Baghdad deputy governor killed

Militants kidnapped an American, a Nepalese and four Iraqi
guards in a bloody assault on their office in the capital
yesterday, and gunmen assassinated Baghdad’s deputy governor
in a drive-by shooting, new violence that came as voter
registration began for vital January elections.

West of the capital, U.S. troops clashed with Sunni insurgents,
and American artillery pounded suspected insurgent positions in
Fallujah, witnesses said.

U.S. forces are gearing up for a major offensive against
Fallujah, the strongest bastion of Sunni insurgents. The order to
launch what would likely be a bloody assault must come from Prime
Minister Ayad Allawi, who warned Sunday that his patience with
negotiations was thinning.

U.S. and Iraqi officials hope to curb the insurgency in time for
national elections by the end of January.

A handful of Iraqis showed up for the first day of voter
registration in central Baghdad yesterday. They refused to allow TV
cameras to film them for fear of future retaliation. To help
protect the voting, fresh American soldiers arrived in the capital
yesterday — reinforcements that push the total U.S. military
presence in Iraq to around 142,000, the highest level since the
summer of 2003.

KIEV, Ukraine

Runoff to decide presidential election

Ukraine’s furiously contested presidential election ended
in a dead heat yesterday, forcing a runoff between a pro-Russian
candidate and his reformist challenger. Thousands of demonstrators
in western Ukraine alleged fraud, and international monitors said
the country failed the test of democracy.

The runoff, set for Nov. 21, prolongs a campaign that has been
overshadowed by worries over irregularities. The vote is seen as
key to whether the former Soviet republic moves closer to the West
or to Russia. The winner will succeed outgoing President Leonid
Kuchma, who clamped down on opposition during his rule.

The United States had warned it may take punitive action if the
voting was marred by irregularities. Ukraine, which has a brigade
of troops in Iraq, has been one of the top recipients of U.S.

With 94.4 percent of precincts counted, pro-Kremlin Prime
Minister Viktor Yanukovych had 40.12 percent and top opposition
leader Viktor Yushchenko had 39.15 percent, the Central Election
Commission said, describing the tally as unofficial preliminary
results. The commission said turnout was around 75 percent but did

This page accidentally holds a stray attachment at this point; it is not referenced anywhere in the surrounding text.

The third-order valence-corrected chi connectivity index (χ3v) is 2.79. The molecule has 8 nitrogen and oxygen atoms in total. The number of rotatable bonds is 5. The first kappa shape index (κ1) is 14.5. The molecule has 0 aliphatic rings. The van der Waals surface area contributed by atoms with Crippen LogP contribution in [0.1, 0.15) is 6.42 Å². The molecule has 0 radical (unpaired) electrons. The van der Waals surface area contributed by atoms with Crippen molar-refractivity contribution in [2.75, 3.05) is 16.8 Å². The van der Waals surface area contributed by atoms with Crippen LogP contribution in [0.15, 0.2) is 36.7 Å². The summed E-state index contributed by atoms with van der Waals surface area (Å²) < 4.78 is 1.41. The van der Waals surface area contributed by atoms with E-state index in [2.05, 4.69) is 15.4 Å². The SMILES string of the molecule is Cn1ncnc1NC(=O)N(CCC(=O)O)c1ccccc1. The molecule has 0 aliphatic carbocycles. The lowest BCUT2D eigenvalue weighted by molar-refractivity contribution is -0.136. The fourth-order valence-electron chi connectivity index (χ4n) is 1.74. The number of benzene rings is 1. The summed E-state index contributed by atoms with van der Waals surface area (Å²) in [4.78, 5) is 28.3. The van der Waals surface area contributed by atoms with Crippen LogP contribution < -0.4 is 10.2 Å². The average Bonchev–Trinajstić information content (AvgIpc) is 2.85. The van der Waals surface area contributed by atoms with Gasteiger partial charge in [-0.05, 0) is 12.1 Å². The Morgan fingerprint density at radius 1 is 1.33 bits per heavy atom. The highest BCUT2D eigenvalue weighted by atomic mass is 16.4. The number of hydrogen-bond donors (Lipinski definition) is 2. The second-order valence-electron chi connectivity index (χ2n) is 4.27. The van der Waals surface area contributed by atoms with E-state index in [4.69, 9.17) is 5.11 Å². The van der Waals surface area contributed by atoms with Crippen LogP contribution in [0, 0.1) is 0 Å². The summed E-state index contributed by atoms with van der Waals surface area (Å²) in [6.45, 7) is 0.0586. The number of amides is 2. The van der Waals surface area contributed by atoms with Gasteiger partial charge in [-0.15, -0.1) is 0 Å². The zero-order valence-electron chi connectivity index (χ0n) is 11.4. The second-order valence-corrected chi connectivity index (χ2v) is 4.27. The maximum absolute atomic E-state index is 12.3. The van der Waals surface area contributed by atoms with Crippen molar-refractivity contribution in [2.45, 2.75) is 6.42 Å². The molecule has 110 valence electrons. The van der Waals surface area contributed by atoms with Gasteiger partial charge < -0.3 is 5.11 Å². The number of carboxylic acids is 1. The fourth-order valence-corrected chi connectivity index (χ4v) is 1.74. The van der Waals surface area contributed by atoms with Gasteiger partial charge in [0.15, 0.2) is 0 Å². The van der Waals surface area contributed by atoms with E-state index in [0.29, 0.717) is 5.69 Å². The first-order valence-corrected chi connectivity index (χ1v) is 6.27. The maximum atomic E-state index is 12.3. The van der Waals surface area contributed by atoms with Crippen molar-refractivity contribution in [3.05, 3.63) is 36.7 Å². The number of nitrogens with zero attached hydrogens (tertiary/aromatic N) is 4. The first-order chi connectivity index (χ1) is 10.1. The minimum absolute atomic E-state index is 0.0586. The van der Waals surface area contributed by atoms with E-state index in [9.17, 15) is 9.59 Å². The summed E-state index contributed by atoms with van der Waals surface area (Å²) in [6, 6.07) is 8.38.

not say when a total vote count would be announced.

TEL AVIV, Israel

Juvenile suicide bomber kills three Israelis

A 16-year-old Palestinian laden with explosives blew himself up
yesterday in a crowded outdoor market in Tel Aviv, killing three
Israelis, wounding 32 and scattering body parts and blood-spattered
vegetables on the ground. The bomber’s mother said the
militants who dispatched him were “immoral.”

The attack tested Israel’s promise to show restraint
during the absence of the ailing Yasser Arafat. Palestinian leaders
— including Arafat — immediately condemned the attack,
the first since a Sept. 22 bombing in Jerusalem.

From a military hospital near Paris, the 75-year-old Arafat
“appealed to all Palestinian factions to commit to avoid
harming all Israeli civilians and he appealed to (Israeli Prime
Minister Ariel) Sharon to take similar initiatives to avoid harming
Palestinian civilians,” Arafat’s spokesman Nabil Abu
Rdeneh said.


Police patrol Chinese town after deadly rioting

Police by the thousands patrolled this central Chinese town
yesterday and residents hunkered down in their homes after deadly
street fights between members of the country’s main ethnic
group and a Muslim minority. Minivans with loudspeakers strapped to
their roofs drove through the dirt roads of Langchenggang and
neighboring villages in Henan province, broadcasting appeals for

As many as 5,000 people fought with sticks and burned several
houses over the weekend in violence between Hui Muslims and members
of the Han ethnic majority, according to Langchenggang residents
interviewed by phone.

— Compiled from Daily wire reports

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